In Sunday's service, we were looking at the words about Jesus calling the disciples his friends, and the teaching that if we have seen Jesus we have seen the Father. In other words, God is our friend. God likes us.
It raises the question of punishment by God. So much in the Bible seems to have God punishing people. In my sermon, I addressed this with a story about my dad.
I learned something about God from my dad. When I was way too small, I climbed up into the rafters of the barn and pulled down the rifle. I'd been doing this for a while, while dad was away, learning out to aim it, and squeezing the trigger. But this day, I dug out the bolt and the ammunition from the other end of the shed, and put three rounds clear through the grain silo.
I strongly suggest you don't do this, because the evidence can't be hidden. A few days later, when I had almost begun to relax, Dad noticed the new decorations above the hammer mill. When I bounced into the kitchen that afternoon, there was a certain grave chill in the air. Of course I denied it all. What are you going to do when you're 10 or 11, and you've just shot holes in the grain silo!? There was some wondering about how it might have happened then, if it had not been me, and I did my best impression of bemusement as I agreed with my parents about the strangeness of it all. To my surprise, Dad appeared to buy it, shrugging his shoulders about the oddness of the world, and expressing his gladness that he could trust me— crikey… you can imagine how I felt about that!
"You do understand just how dangerous that thing is?" he said. "If you're going shooting you need to treat rifles with absolute respect. They kill people."
I thought I was off the hook. He didn't punish me. I just carried my own disappointment at lying to my dad for something like 15 years. Until I hit the end of my rope, like we do in a life crisis every so often. And then I rang up my folks for help from the other side of the country, and suddenly, in the middle of that, found myself blubbing out about lying to Dad about shooting holes in the grain silo all those years before.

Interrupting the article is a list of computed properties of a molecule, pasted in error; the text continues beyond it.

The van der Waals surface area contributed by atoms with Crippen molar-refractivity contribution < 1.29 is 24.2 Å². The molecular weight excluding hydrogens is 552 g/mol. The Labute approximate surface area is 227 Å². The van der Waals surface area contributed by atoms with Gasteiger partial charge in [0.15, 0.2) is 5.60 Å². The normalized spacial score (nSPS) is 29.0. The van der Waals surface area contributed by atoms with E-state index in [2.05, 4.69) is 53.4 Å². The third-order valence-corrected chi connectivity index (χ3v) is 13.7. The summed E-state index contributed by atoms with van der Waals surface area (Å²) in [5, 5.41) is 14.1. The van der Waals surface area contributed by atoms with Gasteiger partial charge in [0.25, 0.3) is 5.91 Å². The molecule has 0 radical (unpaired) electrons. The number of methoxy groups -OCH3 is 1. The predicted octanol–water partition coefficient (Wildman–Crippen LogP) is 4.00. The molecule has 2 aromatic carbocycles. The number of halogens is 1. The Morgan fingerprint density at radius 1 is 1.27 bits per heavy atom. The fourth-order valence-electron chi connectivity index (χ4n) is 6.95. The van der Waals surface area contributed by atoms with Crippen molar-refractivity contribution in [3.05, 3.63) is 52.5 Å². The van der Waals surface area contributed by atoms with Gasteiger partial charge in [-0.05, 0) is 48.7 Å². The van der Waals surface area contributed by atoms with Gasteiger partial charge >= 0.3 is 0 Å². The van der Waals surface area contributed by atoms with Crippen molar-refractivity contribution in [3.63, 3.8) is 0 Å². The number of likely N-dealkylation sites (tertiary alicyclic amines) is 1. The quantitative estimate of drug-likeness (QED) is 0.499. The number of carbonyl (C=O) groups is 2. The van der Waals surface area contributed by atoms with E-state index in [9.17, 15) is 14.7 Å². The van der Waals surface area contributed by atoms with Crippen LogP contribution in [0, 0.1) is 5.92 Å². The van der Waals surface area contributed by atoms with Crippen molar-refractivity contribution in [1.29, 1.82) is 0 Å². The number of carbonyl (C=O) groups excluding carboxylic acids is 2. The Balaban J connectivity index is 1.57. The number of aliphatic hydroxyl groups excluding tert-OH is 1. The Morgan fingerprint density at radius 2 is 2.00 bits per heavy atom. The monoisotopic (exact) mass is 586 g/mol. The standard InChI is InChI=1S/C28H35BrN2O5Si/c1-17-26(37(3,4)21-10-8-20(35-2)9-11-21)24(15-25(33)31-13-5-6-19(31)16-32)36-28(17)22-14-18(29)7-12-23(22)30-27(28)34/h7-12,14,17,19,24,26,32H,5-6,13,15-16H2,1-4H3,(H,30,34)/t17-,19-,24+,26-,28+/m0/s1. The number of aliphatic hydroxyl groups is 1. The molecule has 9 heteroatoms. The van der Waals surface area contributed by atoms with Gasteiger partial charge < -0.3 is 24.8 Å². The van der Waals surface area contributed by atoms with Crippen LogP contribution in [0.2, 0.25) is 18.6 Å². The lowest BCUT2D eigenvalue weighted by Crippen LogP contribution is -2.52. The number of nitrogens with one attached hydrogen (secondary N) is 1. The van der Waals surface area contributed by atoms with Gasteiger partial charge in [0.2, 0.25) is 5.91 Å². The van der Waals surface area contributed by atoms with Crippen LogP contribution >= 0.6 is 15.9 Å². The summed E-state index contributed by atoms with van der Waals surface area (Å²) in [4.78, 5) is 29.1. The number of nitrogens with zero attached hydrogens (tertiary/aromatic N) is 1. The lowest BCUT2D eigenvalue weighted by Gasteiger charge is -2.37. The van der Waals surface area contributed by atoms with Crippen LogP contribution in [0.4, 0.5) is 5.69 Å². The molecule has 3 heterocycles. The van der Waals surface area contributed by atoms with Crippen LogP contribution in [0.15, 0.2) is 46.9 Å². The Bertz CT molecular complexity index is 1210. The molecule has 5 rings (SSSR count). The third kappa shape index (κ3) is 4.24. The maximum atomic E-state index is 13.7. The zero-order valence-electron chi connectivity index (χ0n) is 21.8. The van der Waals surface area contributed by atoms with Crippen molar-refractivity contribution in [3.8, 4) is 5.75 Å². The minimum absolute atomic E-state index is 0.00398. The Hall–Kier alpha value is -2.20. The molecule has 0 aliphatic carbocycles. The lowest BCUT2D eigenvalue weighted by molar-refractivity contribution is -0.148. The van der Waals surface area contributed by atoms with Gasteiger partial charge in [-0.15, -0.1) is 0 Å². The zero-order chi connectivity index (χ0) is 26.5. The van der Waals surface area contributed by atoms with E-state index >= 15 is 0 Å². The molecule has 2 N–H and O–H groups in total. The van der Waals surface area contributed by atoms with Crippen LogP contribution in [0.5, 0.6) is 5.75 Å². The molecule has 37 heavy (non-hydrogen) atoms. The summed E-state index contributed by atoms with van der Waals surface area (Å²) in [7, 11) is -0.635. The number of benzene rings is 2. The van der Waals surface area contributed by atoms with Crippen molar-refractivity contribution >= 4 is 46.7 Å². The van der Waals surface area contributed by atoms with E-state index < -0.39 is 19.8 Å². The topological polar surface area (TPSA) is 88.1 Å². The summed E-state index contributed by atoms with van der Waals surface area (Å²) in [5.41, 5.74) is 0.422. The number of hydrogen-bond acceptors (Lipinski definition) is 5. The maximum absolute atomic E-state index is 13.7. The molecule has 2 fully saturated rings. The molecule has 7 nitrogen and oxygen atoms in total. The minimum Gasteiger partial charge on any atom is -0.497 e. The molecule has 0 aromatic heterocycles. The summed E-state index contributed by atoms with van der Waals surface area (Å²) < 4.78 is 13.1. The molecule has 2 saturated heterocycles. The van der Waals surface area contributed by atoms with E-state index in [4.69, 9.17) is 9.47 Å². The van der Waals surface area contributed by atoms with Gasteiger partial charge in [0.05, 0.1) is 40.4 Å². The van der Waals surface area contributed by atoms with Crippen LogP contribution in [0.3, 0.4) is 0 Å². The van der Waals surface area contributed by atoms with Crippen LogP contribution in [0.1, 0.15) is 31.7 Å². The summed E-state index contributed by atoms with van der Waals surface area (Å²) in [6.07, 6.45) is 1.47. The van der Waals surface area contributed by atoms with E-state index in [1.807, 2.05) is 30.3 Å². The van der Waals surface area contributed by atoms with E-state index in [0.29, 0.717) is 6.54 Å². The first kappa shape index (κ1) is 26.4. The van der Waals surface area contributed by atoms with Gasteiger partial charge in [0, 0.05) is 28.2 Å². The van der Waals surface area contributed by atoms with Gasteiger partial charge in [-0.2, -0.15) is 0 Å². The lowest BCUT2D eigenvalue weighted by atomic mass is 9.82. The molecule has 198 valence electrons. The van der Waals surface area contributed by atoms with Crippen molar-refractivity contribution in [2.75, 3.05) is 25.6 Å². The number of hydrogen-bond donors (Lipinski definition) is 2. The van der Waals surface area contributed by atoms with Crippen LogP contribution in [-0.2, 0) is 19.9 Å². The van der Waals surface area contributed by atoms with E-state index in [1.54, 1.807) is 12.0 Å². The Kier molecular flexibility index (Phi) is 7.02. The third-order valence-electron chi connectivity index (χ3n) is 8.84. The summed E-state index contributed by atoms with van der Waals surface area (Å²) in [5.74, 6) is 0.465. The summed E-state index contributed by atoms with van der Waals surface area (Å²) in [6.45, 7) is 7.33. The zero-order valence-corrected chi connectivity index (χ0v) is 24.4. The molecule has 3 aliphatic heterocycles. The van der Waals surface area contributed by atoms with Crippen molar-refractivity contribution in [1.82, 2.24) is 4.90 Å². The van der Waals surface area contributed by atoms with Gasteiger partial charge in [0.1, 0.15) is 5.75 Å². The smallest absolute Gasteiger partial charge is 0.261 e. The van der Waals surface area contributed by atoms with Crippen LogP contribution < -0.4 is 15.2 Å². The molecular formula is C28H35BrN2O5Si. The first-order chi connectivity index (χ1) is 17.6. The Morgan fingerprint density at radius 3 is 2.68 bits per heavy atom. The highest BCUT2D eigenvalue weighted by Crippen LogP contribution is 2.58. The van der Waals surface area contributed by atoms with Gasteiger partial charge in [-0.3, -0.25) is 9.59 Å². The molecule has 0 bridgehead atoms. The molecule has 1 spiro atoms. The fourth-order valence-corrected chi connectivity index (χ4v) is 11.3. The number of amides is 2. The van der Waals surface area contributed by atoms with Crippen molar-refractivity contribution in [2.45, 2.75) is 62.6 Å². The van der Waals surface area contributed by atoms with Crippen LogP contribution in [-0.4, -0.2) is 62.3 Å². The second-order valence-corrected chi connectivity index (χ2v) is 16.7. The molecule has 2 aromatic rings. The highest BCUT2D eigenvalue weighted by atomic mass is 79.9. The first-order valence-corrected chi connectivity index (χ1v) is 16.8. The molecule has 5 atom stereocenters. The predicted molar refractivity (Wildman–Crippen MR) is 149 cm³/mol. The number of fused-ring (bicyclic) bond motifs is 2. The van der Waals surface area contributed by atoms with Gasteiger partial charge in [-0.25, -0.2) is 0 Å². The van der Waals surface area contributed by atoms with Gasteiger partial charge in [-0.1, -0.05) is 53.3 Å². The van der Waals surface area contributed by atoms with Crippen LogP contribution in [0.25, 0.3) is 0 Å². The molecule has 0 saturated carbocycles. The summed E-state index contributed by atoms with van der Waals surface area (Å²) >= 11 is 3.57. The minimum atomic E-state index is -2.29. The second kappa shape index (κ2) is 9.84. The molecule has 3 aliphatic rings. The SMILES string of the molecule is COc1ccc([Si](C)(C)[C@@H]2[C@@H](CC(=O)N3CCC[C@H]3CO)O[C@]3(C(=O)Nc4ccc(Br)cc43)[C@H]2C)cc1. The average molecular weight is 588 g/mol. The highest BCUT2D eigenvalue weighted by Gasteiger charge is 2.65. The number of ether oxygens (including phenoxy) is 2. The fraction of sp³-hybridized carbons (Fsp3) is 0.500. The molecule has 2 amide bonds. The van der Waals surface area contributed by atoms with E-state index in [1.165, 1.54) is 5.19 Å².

And you know what? — he was so happy for me! And I was a bit staggered that something I'd forgotten for over a decade, had been there the whole time. And I was surprised at just how heavy it had been.
God simply wants good for us. God does not punish us. We punish ourselves. And we… punish those around us, not God.
In other words, although some folk find this really hard to imagine, the stuff about God punishing people, is the writers 'putting the words into God's mouth' as they sought to express their developing understanding of God. We have imagined that God hates the people we hate. And since we live with self-hatred, we imagine God hates us. But God is our friend, and actually likes us and wants good for us.
There are a couple of interesting sidelines to this story.
I think even then, I knew in part of me I didn't care to examine too closely, that Dad knew it was me. And if I'd been paying attention, I might have I might have noticed how, in our story telling family, the frequency of bad gun stories— how people who had leaned guns on fences ended up killing themselves, or their friends—I might have noticed the frequency of these stories increased a little.
But when I announced that I needed the rifle to go rabbit shooting for a school science project a year or two later, Dad simply said, "Sure. Just remember to shoot away from the house. Keep the business end pointing away from you." That's all. God gives us freedom.
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